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Guam EPA advises residents to avoid stormwater; 44 beaches under advisory this weekend

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Guam EPA advises residents to avoid stormwater; 44 beaches under advisory this weekend

The Guam Environmental Protection Agency (Guam EPA) today announced the weekly beach advisory will include all 44 beaches due to the large amount of rain received from Tropical Storm Halong.

Stormwater runoff may contain additional bacteria and cause many beaches to have high concentrations of unsafe bacteria. Guam EPA staff typically sample 44 beaches every week to test for the presence of bacteria. This week, staff will not be gathering samples due to the extreme weather conditions and high surf. Guam EPA staff conducted visual inspections at many of the beaches and recommended all 44 sites be placed under advisory due to the large amount of stormwater washing into the ocean. Specific beaches to avoid include those in Inarajan Bay, Agat, Toguan Bay and Dungca’s beach in Tamuning. Normal sampling will resume next week.

“Safety for our staff and for the community are our main concerns,” said Eric M. Palacios, administrator of Guam EPA. “We are encouraging everyone to find other activities to do this weekend and avoid the beach due to the large amount of stormwater. We are also asking people to avoid driving and walking through standing water. These waters can also contain potentially dangerous levels of bacteria. Play it safe and stay dry.”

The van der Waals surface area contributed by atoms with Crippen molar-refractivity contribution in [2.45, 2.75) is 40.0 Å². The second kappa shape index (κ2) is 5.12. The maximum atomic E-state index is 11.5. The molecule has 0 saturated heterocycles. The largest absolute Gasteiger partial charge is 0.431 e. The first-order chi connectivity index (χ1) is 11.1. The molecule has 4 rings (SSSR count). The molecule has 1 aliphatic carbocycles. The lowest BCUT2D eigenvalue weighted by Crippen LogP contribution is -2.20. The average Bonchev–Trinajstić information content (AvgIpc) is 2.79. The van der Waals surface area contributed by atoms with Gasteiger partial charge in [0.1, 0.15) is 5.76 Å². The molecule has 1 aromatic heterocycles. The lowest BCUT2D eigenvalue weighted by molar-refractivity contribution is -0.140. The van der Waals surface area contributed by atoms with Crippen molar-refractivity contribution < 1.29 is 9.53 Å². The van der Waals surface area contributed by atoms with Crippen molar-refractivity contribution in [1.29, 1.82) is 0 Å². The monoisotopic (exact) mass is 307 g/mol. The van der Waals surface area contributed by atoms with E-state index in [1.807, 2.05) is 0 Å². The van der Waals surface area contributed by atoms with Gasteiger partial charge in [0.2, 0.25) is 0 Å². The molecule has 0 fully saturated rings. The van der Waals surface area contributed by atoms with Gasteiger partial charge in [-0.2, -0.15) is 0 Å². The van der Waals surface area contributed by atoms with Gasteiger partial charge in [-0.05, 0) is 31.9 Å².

According to reports from the Guam Waterworks Authority (GWA), the sewage lagoon at the Umatac/Merizo Wastewater Treatment Plant is using the bypass into the Toguan River. The report noted the bypass was being used due to the large amount of stormwater created by the current weather conditions. Other areas, according to GWA, with sewage and manhole issues include Inarajan, Agat and Merzio.

Residents are also advised to avoid streams, rivers, standing pools of water and ponding basins. These areas can have higher concentrations of bacteria and water that may be deeper than it initially appears. Many ponding basins are slowly draining and the Agency estimates they will return to normal levels within a few days.

Swimming, fishing or playing in unsafe beach or standing water may result in minor illnesses such as sore throats or diarrhea. It might also result in more serious illnesses such as meningitis, encephalitis, or severe gastroenteritis. Children, the elderly and people with weakened immune systems have a greater chance of getting sick when they come in contact with contaminated water.

For more information about the advisory or to arrange an interview contact Guam EPA’s Public Information Officer Tammy Jo Anderson Taft at 300-4761, 988-7582 or email at TammyJoAnderson.Taft@epa.guam.gov.

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